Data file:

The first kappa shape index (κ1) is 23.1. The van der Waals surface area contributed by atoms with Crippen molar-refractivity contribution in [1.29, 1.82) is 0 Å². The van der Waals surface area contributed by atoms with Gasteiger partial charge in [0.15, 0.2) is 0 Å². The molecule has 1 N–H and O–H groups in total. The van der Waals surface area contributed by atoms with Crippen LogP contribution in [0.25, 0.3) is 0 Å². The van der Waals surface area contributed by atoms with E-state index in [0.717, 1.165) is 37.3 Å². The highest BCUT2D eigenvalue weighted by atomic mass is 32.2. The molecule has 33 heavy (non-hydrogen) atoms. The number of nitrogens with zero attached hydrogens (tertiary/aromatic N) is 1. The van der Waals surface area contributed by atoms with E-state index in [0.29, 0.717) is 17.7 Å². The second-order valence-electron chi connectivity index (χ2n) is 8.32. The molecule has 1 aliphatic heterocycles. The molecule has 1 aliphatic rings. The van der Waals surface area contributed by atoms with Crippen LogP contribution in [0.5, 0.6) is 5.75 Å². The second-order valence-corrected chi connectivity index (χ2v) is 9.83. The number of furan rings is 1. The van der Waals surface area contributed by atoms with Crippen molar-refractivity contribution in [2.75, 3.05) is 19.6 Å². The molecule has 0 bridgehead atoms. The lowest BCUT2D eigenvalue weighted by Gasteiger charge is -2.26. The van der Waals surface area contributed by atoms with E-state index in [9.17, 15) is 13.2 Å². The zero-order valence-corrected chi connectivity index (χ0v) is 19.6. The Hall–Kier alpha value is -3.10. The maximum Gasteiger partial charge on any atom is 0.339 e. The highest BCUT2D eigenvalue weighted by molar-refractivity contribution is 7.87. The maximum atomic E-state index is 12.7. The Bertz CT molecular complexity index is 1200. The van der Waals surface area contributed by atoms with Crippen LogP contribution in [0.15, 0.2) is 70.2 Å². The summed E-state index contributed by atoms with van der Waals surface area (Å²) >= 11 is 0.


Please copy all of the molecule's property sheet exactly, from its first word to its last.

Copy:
The first kappa shape index (κ1) is 23.1. The van der Waals surface area contributed by atoms with Crippen molar-refractivity contribution in [1.29, 1.82) is 0 Å². The van der Waals surface area contributed by atoms with Gasteiger partial charge in [0.15, 0.2) is 0 Å². The molecule has 1 N–H and O–H groups in total. The van der Waals surface area contributed by atoms with Crippen LogP contribution in [0.25, 0.3) is 0 Å². The van der Waals surface area contributed by atoms with E-state index in [0.717, 1.165) is 37.3 Å². The highest BCUT2D eigenvalue weighted by atomic mass is 32.2. The molecule has 33 heavy (non-hydrogen) atoms. The number of nitrogens with zero attached hydrogens (tertiary/aromatic N) is 1. The van der Waals surface area contributed by atoms with E-state index in [0.29, 0.717) is 17.7 Å². The second-order valence-electron chi connectivity index (χ2n) is 8.32. The molecule has 1 aliphatic heterocycles. The molecule has 1 aliphatic rings. The van der Waals surface area contributed by atoms with Crippen LogP contribution in [0.5, 0.6) is 5.75 Å². The second-order valence-corrected chi connectivity index (χ2v) is 9.83. The number of furan rings is 1. The van der Waals surface area contributed by atoms with Crippen molar-refractivity contribution in [2.75, 3.05) is 19.6 Å². The molecule has 0 bridgehead atoms. The lowest BCUT2D eigenvalue weighted by Gasteiger charge is -2.26. The van der Waals surface area contributed by atoms with E-state index in [9.17, 15) is 13.2 Å². The zero-order valence-corrected chi connectivity index (χ0v) is 19.6. The Hall–Kier alpha value is -3.10. The maximum Gasteiger partial charge on any atom is 0.339 e. The highest BCUT2D eigenvalue weighted by molar-refractivity contribution is 7.87. The maximum atomic E-state index is 12.7. The Bertz CT molecular complexity index is 1200. The van der Waals surface area contributed by atoms with Crippen LogP contribution in [0.15, 0.2) is 70.2 Å². The summed E-state index contributed by atoms with van der Waals surface area (Å²) >= 11 is 0.